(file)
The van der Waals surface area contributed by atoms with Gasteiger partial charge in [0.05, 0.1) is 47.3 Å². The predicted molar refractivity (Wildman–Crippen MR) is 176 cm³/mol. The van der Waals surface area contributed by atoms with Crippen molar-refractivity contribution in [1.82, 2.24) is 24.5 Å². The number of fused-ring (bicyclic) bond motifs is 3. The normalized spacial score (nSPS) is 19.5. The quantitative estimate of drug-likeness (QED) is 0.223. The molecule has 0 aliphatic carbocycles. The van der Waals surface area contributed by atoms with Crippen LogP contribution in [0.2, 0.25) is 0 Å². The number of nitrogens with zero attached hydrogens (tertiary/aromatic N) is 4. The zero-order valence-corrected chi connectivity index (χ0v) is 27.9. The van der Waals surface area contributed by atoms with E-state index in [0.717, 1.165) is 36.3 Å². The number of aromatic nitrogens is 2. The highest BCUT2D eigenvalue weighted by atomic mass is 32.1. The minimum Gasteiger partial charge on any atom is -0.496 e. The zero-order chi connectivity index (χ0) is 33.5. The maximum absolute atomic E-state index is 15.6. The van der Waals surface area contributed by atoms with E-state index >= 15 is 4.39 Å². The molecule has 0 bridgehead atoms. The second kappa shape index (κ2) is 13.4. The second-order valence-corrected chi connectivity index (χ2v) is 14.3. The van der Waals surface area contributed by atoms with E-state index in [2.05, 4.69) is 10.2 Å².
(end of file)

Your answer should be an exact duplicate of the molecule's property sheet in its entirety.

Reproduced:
The van der Waals surface area contributed by atoms with Gasteiger partial charge in [0.05, 0.1) is 47.3 Å². The predicted molar refractivity (Wildman–Crippen MR) is 176 cm³/mol. The van der Waals surface area contributed by atoms with Crippen molar-refractivity contribution in [1.82, 2.24) is 24.5 Å². The number of fused-ring (bicyclic) bond motifs is 3. The normalized spacial score (nSPS) is 19.5. The quantitative estimate of drug-likeness (QED) is 0.223. The molecule has 0 aliphatic carbocycles. The van der Waals surface area contributed by atoms with Crippen LogP contribution in [0.2, 0.25) is 0 Å². The number of nitrogens with zero attached hydrogens (tertiary/aromatic N) is 4. The zero-order valence-corrected chi connectivity index (χ0v) is 27.9. The van der Waals surface area contributed by atoms with E-state index in [0.717, 1.165) is 36.3 Å². The number of aromatic nitrogens is 2. The highest BCUT2D eigenvalue weighted by atomic mass is 32.1. The minimum Gasteiger partial charge on any atom is -0.496 e. The zero-order chi connectivity index (χ0) is 33.5. The maximum absolute atomic E-state index is 15.6. The van der Waals surface area contributed by atoms with E-state index >= 15 is 4.39 Å². The molecule has 0 bridgehead atoms. The second kappa shape index (κ2) is 13.4. The second-order valence-corrected chi connectivity index (χ2v) is 14.3. The van der Waals surface area contributed by atoms with E-state index in [2.05, 4.69) is 10.2 Å².